This story was originally published by the Guardian and is reproduced here as part of the Climate Desk collaboration.
Coal financing costs have surged over the last decade as investors demand returns four times as high as the payoff required from renewable energy projects to justify the risk of investing in fossil fuels, as the world moves towards cleaner energy sources.
A University of Oxford study found that over the same period the cost of investing in renewable energy sources, such as wind farms and solar arrays, has tumbled as the clean energy technologies prove they can be cost-effective and lucrative investments.
The research analyzed the cost of financing energy projects by tracking the “loan spreads” offered by lenders, which determine how high they expect their returns to be to cover the risk of investing.
Investors typically require wind and solar energy projects to make returns of at least 10% to 11% to account for the low risk of the investment. But for investments in coal, returns need to rocket to 40% to justify the rising risk that a high-polluting project might be left stranded as governments ramp up their climate action ambitions.
Dr. Ben Caldecott, the director of the Oxford Sustainable Finance Programme and a co-author of the report, said lower loan spreads for renewable energy projects means they could become “even cheaper for ratepayers and taxpayers,” which is a “good thing for rapidly decarbonising the energy sector.”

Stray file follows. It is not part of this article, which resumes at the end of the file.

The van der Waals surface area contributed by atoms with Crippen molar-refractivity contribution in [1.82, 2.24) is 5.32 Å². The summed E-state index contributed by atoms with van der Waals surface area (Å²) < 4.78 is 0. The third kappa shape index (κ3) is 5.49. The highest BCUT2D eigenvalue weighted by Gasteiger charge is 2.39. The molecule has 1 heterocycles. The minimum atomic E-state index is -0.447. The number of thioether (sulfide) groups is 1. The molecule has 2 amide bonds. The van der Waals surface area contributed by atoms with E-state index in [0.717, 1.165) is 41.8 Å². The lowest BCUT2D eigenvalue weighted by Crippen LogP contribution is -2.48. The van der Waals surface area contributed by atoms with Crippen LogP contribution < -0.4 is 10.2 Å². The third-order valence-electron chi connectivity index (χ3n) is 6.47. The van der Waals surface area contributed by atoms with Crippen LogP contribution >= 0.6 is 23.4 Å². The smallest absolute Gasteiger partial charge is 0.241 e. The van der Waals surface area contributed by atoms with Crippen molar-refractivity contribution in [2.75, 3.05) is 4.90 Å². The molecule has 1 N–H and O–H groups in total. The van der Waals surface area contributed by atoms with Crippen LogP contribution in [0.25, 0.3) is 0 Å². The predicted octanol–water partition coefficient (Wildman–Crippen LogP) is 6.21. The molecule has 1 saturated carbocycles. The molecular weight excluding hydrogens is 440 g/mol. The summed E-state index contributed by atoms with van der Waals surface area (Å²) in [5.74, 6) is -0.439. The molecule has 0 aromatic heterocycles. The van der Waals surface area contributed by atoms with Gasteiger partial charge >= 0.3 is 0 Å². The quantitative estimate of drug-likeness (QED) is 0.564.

The report collated financing costs for renewable energy over a five-year period from 2010 to 2014 compared with loan costs between 2015 and 2020. It found that the cost of financing solar farms has fallen by 20%, while the cost of financing onshore and offshore windfarms has fallen by 15% and 33%, respectively.
While Europe led the way in falling costs for offshore wind farms, Australia took the lead in driving down financing costs for onshore wind, and solar financing costs fell fastest in North America.
But investors are demanding higher returns from coal projects, which has caused their financing costs to climb. Loan spreads for power stations and coal mines have increased sharply, at 38% and 54%, respectively.
Caldecott added that the steep hike in costs for coal mines and coal-fired power plants proves that the risk of investing in fossil fuels during the transition to cleaner energy sources, which are “sometimes viewed as distant, long-term risks,” was already “priced in today”.
“The challenge is that this isn’t happening evenly and certainly isn’t occurring at the pace required to tackle climate change. In particular, financing costs will need to rise for oil and gas projects,” he said.
The financial constraints which have tightened around the coal industry since the shift toward cleaner energy began have not materialized to the same extent for the oil and gas industry, according to the research.
The report found that the cost of financing gas-fired power plants climbed 7% over the last decade, but for coal plants costs have surged by 38% over a similar period.
While the financing costs linked to coal mining have climbed by 58%, the cost of financing oil and gas production has climbed by only 3% over the last decade. In the case of offshore oil production, costs have fallen by over 40%.
Dr Xiaoyan Zhou, also from the Oxford Sustainable Finance Programme and the lead author of the report, said that the trend toward climate-conscious investing could see the cost of capital for oil and gas “go the way of coal,” which could have “very significant implications for the economics of oil and gas projects around the world.”
“This could result in stranded assets and introduce substantial refinancing risks,” she said.